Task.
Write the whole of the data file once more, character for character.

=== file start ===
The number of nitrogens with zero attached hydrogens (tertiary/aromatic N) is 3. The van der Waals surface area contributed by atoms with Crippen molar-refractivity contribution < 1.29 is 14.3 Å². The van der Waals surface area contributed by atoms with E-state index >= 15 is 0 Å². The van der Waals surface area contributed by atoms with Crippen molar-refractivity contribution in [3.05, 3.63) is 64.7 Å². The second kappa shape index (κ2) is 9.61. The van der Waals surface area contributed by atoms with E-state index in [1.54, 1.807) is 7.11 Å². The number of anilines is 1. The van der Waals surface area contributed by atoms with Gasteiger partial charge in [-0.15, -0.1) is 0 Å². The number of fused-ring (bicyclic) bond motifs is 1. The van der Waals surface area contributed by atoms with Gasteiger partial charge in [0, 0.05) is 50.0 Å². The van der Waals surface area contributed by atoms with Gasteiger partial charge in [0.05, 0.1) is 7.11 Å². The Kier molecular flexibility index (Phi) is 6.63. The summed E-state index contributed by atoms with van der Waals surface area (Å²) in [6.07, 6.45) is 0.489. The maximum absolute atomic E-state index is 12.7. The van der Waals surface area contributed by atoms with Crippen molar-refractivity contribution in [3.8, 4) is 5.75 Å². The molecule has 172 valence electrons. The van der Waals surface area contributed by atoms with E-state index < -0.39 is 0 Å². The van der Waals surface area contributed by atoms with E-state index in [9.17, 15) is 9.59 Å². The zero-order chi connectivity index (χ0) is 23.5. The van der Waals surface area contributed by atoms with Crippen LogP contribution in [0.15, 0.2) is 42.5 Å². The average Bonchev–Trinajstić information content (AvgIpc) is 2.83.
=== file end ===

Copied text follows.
The number of nitrogens with zero attached hydrogens (tertiary/aromatic N) is 3. The van der Waals surface area contributed by atoms with Crippen molar-refractivity contribution < 1.29 is 14.3 Å². The van der Waals surface area contributed by atoms with E-state index >= 15 is 0 Å². The van der Waals surface area contributed by atoms with Crippen molar-refractivity contribution in [3.05, 3.63) is 64.7 Å². The second kappa shape index (κ2) is 9.61. The van der Waals surface area contributed by atoms with E-state index in [1.54, 1.807) is 7.11 Å². The number of anilines is 1. The van der Waals surface area contributed by atoms with Gasteiger partial charge in [-0.15, -0.1) is 0 Å². The number of fused-ring (bicyclic) bond motifs is 1. The van der Waals surface area contributed by atoms with Gasteiger partial charge in [0, 0.05) is 50.0 Å². The van der Waals surface area contributed by atoms with Gasteiger partial charge in [0.05, 0.1) is 7.11 Å². The Kier molecular flexibility index (Phi) is 6.63. The summed E-state index contributed by atoms with van der Waals surface area (Å²) in [6.07, 6.45) is 0.489. The maximum absolute atomic E-state index is 12.7. The van der Waals surface area contributed by atoms with Crippen molar-refractivity contribution in [3.8, 4) is 5.75 Å². The molecule has 172 valence electrons. The van der Waals surface area contributed by atoms with E-state index < -0.39 is 0 Å². The van der Waals surface area contributed by atoms with E-state index in [9.17, 15) is 9.59 Å². The zero-order chi connectivity index (χ0) is 23.5. The van der Waals surface area contributed by atoms with Crippen LogP contribution in [0.15, 0.2) is 42.5 Å². The average Bonchev–Trinajstić information content (AvgIpc) is 2.83.